He managed to graduate from high school while using drugs. He entered the University of the District of Columbia (UDC), got a government job, and became a father. By his early 20s, his drug addiction had cost him his chance at a college education, his job, his marriage, and his relationship with his two little boys. He turned to criminal activity to support his habit.
The worst thing about prison is all the concrete and steel. The bars on your cell, your bed, the walls, the floor. You long for something green. Every time I was released, I couldn’t wait to see a tree.
During his years of addiction, Baldwin was arrested upwards of 80 times, spending a total of 14 years incarcerated. Along the way, his mother, who eventually left her abusive husband, was an unwitting enabler. She was a safety net for her son, taking him in when he relapsed or was released from jail. But by late 2007 she had had enough. She closed her door to her son and told her extended family to do the same. “That total amputation from my family was my defining moment,” says Baldwin.
When Baldwin entered rehab in January 2008, it was his fifth try at getting clean. “This time it was different, and I immediately knew I wanted to dedicate the rest of my life to helping others,” he says.
When he completed his rehab program, he made the critical decision to move to a transitional sober living home. This kind of accountability was something he had never tried before, and it was enough to show his mom, who was battling Parkinson’s disease, that he meant business this time. A little more than a year into his sobriety, Baldwin moved into an apartment. His mom furnished it for him. “That was her way of showing support,” says Baldwin. His mother died a month later. For Baldwin there was some comfort in knowing she had enjoyed more than a year with her newly sober son.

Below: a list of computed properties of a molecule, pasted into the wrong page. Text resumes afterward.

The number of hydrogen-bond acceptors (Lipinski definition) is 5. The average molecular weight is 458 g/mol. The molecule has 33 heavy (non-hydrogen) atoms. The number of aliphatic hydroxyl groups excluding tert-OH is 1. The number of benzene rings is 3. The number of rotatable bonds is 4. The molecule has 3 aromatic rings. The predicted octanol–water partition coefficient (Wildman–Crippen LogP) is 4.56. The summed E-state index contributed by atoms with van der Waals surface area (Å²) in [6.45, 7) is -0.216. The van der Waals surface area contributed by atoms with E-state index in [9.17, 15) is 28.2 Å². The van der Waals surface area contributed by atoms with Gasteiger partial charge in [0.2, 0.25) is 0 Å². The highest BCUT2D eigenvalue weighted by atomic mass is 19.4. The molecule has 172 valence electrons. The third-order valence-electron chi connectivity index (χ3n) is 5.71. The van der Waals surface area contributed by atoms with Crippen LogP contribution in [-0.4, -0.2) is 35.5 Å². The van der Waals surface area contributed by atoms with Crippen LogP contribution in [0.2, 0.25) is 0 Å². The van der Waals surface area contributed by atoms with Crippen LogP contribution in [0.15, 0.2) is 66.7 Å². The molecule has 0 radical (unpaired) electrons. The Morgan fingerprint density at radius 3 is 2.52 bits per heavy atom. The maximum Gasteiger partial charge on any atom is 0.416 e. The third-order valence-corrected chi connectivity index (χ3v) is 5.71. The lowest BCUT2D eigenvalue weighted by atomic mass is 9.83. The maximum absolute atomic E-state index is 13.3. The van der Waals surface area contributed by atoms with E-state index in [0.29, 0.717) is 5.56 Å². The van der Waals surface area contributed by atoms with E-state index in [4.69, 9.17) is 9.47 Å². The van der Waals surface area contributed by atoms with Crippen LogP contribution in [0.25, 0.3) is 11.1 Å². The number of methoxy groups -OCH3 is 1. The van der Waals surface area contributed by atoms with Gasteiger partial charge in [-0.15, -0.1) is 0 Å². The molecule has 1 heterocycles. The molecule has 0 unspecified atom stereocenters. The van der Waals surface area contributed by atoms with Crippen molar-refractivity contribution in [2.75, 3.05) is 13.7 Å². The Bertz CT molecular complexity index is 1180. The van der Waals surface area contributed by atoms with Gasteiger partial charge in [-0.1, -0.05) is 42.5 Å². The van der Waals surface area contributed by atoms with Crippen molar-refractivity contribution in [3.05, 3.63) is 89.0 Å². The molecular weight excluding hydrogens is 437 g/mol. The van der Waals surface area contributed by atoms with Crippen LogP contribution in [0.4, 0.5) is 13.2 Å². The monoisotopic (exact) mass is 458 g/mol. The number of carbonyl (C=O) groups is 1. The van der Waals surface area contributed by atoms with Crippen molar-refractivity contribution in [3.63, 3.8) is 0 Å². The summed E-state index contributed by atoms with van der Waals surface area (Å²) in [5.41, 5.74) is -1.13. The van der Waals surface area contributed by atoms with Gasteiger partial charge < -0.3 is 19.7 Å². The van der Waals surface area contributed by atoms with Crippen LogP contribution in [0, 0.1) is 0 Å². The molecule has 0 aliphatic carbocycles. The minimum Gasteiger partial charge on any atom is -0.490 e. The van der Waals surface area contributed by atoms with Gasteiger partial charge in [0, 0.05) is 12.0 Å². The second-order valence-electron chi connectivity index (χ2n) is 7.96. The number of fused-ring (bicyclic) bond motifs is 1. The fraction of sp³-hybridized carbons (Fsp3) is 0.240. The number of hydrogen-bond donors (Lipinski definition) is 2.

Some days when I think about those 27 years I’m sad. I have so much regret, especially toward the people I hurt. But there are just as many days, I feel gratitude. Without that life experience, I’m not sure I’d be in this place right now offering hope to others.
Every day for the last 10 years, I’ve made a conscious decision not to use drugs. There have been so many days I could have used again. My mom died, and not long after that I lost my dad and my grandfather. A close friend died of a heroin overdose. I had a broken engagement. Even just a dreary day. It would be so easy to go buy two bags. But I know what the end result would be. Maybe not today, maybe not tomorrow, eventually I would end up in handcuffs.
With a criminal record, his job options were limited. Through contacts at his rehab program he was referred to Catholic Charities, where he was hired as a residential counselor, working at night overseeing residents who were struggling with addiction, homelessness, and criminal offenses. During the day he worked as a mentor for adjudicated youth through Serenity Inc, a social services agency. He was putting in about 60 hours a week between the two jobs.